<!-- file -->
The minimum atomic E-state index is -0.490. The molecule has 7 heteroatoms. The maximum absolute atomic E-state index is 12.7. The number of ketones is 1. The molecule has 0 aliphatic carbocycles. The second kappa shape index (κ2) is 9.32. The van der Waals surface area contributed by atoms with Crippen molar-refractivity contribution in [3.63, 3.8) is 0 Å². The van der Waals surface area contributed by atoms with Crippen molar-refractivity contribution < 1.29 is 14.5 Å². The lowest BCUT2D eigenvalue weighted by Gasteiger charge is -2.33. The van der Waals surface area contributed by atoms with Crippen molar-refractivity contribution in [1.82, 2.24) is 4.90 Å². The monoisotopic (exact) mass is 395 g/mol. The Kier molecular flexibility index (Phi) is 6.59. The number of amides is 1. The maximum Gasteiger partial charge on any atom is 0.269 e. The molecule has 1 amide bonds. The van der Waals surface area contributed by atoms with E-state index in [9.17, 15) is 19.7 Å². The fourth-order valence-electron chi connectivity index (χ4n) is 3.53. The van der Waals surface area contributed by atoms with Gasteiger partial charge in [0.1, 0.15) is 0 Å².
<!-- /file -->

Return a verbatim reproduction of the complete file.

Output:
The minimum atomic E-state index is -0.490. The molecule has 7 heteroatoms. The maximum absolute atomic E-state index is 12.7. The number of ketones is 1. The molecule has 0 aliphatic carbocycles. The second kappa shape index (κ2) is 9.32. The van der Waals surface area contributed by atoms with Crippen molar-refractivity contribution in [3.63, 3.8) is 0 Å². The van der Waals surface area contributed by atoms with Crippen molar-refractivity contribution < 1.29 is 14.5 Å². The lowest BCUT2D eigenvalue weighted by Gasteiger charge is -2.33. The van der Waals surface area contributed by atoms with Crippen molar-refractivity contribution in [1.82, 2.24) is 4.90 Å². The monoisotopic (exact) mass is 395 g/mol. The Kier molecular flexibility index (Phi) is 6.59. The number of amides is 1. The maximum Gasteiger partial charge on any atom is 0.269 e. The molecule has 1 amide bonds. The van der Waals surface area contributed by atoms with E-state index in [9.17, 15) is 19.7 Å². The fourth-order valence-electron chi connectivity index (χ4n) is 3.53. The van der Waals surface area contributed by atoms with Gasteiger partial charge in [0.1, 0.15) is 0 Å².